Geisel professors create company

by Erin Lee | 10/28/14 5:09pm

While examining nutrition facts one day over breakfast, Geisel School of Medicine professors Lisa Schwartz and Steven Woloshin wondered why a similar system did not exist for prescription drugs. As a solution, the couple started Informulary, a database that provides consumers with clear, concise drug facts to help them make informed decisions.

The company’s main product will be a DrugFactsBox, a two-page summary of a prescription drug’s effectiveness, benefits and harms based on Food and Drug Administration reports and clinical trial data.

Schwartz, Woloshin and their team research and compile the most relevant and useful information about a particular prescription drug.

“This information needs the ‘human touch’ because there may be a whole bunch of studies done,” Schwartz said. “You have to decide what are the most important studies that are the highest quality — what are the right studies?”

Informulary’s client base could include patients, physicians, insurers and other health care professionals, Andrew Freeman, a health care data analyst at the company, said.

“Right now we’re targeting it to patients and their doctors to help with shared decision-making,” Kristen Flint ’14, another employee, said. “Our boxes would help the patient make more of the decisions on their own because it’s easier to understand, and it’s really the most important information from the drug review. We’re trying to simplify the process.”

All of this information is publicly available through the FDA, but the sheer volume and density of the reviews block consumers from it, Flint said.

Starting a company was not originally part of the plan for creating greater transparency in the drug industry, Schwartz said. She and Woloshin have worked to improve policy around drug information, resulting in section 3507 of the Affordable Care Act, which requires the Secretary of Health and Human Services to determine if a benefit and risk analysis of prescription drugs would improve health care decision-making. However, the Robert Wood Johnson Foundation, which funded the couple’s first efforts to reform FDA policy, urged them to seek out alternative, faster approaches.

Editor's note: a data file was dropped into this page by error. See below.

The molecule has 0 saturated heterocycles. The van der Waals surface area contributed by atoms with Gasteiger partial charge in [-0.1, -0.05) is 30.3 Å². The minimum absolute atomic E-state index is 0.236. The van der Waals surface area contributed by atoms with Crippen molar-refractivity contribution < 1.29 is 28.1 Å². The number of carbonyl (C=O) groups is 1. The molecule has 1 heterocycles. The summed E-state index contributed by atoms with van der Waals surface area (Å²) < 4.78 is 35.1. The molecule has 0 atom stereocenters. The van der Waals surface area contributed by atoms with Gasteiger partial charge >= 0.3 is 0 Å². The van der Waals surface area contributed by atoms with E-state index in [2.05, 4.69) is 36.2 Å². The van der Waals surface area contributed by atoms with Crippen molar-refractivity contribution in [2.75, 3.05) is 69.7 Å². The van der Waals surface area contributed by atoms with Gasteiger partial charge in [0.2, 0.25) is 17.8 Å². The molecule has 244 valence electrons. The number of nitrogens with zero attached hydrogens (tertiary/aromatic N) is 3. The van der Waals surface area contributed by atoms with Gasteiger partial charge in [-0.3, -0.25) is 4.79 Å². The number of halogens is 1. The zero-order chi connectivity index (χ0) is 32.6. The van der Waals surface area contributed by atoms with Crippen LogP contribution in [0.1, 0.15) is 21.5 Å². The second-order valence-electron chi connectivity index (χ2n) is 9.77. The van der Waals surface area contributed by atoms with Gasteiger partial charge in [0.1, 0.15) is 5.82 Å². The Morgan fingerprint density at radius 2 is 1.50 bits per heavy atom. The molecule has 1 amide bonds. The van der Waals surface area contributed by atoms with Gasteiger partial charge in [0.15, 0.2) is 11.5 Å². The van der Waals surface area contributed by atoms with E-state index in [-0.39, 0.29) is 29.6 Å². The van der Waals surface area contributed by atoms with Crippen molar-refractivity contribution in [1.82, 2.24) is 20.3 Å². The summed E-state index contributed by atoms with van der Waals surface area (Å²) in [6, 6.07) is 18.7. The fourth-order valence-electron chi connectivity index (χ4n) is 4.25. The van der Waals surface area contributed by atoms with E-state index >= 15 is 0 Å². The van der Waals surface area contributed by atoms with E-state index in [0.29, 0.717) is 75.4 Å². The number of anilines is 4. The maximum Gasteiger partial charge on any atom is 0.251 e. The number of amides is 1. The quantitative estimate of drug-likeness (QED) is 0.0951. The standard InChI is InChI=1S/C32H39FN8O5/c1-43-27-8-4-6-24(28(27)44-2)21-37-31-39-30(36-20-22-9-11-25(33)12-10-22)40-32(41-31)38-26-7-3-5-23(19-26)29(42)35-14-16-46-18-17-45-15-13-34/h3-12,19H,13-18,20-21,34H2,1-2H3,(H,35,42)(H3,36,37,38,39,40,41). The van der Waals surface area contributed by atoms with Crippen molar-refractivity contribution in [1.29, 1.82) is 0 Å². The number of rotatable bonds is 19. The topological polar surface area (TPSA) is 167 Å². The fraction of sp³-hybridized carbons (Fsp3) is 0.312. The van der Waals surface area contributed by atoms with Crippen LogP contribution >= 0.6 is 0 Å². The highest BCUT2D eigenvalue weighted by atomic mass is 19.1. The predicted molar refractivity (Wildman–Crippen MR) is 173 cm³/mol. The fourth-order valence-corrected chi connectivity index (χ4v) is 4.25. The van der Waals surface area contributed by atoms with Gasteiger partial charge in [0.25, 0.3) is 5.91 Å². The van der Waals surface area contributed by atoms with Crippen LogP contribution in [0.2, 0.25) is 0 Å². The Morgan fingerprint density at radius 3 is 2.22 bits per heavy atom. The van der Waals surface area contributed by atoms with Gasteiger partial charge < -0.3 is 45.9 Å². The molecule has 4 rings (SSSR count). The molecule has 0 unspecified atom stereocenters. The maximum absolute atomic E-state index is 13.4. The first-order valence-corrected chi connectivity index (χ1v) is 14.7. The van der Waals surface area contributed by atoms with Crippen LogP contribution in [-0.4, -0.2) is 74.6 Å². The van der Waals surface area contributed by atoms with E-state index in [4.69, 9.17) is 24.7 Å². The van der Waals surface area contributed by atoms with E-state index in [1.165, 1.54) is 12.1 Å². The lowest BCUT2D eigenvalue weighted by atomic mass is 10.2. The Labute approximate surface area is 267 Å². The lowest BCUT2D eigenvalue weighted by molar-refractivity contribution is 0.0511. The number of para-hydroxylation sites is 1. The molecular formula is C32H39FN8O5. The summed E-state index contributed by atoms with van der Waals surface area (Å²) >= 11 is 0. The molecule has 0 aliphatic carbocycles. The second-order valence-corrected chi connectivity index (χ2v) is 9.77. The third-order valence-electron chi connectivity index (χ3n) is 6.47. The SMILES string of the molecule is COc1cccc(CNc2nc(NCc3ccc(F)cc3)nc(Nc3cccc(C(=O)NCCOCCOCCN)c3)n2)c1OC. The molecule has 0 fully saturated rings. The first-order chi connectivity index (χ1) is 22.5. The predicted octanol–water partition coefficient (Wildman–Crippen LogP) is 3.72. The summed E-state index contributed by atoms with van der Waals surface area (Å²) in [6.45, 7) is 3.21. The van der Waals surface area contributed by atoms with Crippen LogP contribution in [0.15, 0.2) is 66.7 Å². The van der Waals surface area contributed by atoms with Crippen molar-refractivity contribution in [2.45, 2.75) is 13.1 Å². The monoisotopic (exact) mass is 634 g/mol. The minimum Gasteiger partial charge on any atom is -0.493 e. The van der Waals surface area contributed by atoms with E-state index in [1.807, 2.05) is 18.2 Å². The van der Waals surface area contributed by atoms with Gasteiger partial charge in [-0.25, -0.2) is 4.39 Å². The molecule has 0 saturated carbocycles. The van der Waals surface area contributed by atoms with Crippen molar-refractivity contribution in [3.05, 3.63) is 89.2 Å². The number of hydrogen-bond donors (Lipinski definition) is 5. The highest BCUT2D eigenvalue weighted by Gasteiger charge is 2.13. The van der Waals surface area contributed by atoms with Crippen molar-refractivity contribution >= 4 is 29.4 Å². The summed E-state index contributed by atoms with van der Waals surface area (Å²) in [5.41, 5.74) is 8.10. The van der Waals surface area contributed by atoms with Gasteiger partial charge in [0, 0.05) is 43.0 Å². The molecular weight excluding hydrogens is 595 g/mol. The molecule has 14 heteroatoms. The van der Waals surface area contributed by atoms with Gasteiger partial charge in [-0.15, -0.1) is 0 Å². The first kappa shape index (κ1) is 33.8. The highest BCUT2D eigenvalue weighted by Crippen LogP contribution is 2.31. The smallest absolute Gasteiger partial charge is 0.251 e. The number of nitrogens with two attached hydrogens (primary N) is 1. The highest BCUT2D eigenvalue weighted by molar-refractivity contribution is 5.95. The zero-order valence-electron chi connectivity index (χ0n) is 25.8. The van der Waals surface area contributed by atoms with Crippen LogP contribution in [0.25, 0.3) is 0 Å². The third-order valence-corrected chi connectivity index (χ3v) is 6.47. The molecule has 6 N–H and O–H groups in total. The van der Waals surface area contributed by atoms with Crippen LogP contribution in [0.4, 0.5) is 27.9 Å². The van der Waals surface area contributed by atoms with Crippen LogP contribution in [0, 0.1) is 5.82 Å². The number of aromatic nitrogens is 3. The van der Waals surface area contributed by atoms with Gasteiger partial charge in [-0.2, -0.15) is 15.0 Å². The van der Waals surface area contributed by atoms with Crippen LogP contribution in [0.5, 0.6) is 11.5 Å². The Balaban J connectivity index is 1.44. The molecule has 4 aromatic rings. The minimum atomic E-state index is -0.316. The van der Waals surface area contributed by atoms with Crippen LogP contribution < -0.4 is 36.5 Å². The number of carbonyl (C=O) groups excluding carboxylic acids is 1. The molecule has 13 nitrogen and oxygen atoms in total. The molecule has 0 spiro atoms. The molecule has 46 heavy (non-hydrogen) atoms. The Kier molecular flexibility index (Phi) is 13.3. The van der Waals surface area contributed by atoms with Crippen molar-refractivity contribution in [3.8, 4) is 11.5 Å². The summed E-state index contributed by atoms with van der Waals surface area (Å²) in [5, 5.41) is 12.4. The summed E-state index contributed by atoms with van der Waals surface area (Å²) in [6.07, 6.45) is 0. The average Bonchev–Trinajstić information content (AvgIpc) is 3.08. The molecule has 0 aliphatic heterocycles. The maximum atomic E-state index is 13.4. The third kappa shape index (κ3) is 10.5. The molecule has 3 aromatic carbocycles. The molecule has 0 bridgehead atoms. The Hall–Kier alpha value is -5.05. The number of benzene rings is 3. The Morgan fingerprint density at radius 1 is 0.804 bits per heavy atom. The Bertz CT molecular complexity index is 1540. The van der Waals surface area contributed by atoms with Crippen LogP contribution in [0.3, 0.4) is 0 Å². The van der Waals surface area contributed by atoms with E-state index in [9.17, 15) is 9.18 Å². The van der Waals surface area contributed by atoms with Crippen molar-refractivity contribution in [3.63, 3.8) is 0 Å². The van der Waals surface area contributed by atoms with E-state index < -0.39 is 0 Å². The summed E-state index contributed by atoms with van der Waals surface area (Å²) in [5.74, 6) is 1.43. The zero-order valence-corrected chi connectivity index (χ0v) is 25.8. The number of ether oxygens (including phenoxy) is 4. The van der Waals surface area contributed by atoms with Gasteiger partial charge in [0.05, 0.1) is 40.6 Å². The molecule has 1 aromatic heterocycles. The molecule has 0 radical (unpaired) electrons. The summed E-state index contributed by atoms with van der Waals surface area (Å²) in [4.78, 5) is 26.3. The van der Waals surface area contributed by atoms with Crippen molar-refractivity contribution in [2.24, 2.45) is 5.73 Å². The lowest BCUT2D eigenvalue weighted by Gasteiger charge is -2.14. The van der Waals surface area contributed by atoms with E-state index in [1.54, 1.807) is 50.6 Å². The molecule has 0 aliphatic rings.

The Robert Wood Johnson Foundation supports research that works to improve health care delivery in the U.S.

After the initial investment from Robert Wood Johnson Foundation, Dartmouth-Hitchcock is now funding the company.

The company, expected to launch in a few months, will initially feature the most commonly prescribed, heavily advertised and expensive drugs, Schwartz said. Eventually, she said she hopes to expand the database to all drugs used regularly by doctors.

“What we’re interested in is putting research into action.” Schwartz said. “We’re really trying to change something in the world. We’ve done a lot of work showing that there’s valuable information that gets lost, and now what we’re really trying to do is to make a difference by getting it out there.”

Schwartz emphasized the “social mission” aspect of their business — giving the public access to information that they need.

“That’s one of the main reasons that you’ll find that almost everyone is a part of the project, because we believe that this data that we now know exists needs to be out there in a much more easily accessible and easily understandable manner for people,” Freeman said.

Eugene Zheng ’14, another health care data analyst for Informulary, said he feels a personal connection to the project.

His grandmother passed away in China after she caught a drug-resistant strain of bacteria, a result of an overuse of prescription drugs in the country that stems from a lack of communication about drugs and their risks, he said. The company’s goal of increasing awareness and transparency resonated with him.

“We’re just trying to make the world a little bit better,” Schwartz said.

This article has been revised to reflect the following correction:

Correction appended (Oct. 29, 2014):

The Robert Wood Johnson Foundation, not the Roger Wood Johnson Foundation, funded the couple's efforts, as did Dartmouth-Hitchcock, not Dartmouth-Hitchcock Medical Center.